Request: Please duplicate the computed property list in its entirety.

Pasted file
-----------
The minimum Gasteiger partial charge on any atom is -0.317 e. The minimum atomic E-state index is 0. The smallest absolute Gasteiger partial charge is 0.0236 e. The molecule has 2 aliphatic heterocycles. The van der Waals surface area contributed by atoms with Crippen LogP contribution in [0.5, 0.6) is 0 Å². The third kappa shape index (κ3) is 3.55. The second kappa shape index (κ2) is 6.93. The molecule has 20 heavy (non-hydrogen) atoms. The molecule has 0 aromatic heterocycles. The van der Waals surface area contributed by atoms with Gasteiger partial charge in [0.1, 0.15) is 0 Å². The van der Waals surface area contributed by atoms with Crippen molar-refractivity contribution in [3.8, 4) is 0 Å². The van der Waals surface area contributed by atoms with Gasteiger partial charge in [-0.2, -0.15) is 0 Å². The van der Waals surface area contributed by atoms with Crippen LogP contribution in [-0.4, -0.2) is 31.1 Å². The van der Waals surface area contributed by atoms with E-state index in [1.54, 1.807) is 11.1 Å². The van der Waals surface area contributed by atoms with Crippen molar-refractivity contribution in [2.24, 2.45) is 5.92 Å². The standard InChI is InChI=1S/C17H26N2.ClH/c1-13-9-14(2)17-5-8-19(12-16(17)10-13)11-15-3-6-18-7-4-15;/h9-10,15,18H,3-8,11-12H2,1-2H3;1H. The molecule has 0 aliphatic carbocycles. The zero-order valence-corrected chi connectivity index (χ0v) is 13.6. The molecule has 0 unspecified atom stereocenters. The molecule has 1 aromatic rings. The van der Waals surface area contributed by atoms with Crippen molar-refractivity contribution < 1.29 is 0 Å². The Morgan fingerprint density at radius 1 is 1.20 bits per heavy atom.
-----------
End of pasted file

The minimum Gasteiger partial charge on any atom is -0.317 e. The minimum atomic E-state index is 0. The smallest absolute Gasteiger partial charge is 0.0236 e. The molecule has 2 aliphatic heterocycles. The van der Waals surface area contributed by atoms with Crippen LogP contribution in [0.5, 0.6) is 0 Å². The third kappa shape index (κ3) is 3.55. The second kappa shape index (κ2) is 6.93. The molecule has 20 heavy (non-hydrogen) atoms. The molecule has 0 aromatic heterocycles. The van der Waals surface area contributed by atoms with Gasteiger partial charge in [0.1, 0.15) is 0 Å². The van der Waals surface area contributed by atoms with Crippen molar-refractivity contribution in [3.8, 4) is 0 Å². The van der Waals surface area contributed by atoms with Gasteiger partial charge in [-0.2, -0.15) is 0 Å². The van der Waals surface area contributed by atoms with Crippen LogP contribution in [-0.4, -0.2) is 31.1 Å². The van der Waals surface area contributed by atoms with E-state index in [1.54, 1.807) is 11.1 Å². The van der Waals surface area contributed by atoms with Crippen molar-refractivity contribution in [2.24, 2.45) is 5.92 Å². The standard InChI is InChI=1S/C17H26N2.ClH/c1-13-9-14(2)17-5-8-19(12-16(17)10-13)11-15-3-6-18-7-4-15;/h9-10,15,18H,3-8,11-12H2,1-2H3;1H. The molecule has 0 aliphatic carbocycles. The zero-order valence-corrected chi connectivity index (χ0v) is 13.6. The molecule has 0 unspecified atom stereocenters. The molecule has 1 aromatic rings. The van der Waals surface area contributed by atoms with Crippen molar-refractivity contribution < 1.29 is 0 Å². The Morgan fingerprint density at radius 1 is 1.20 bits per heavy atom.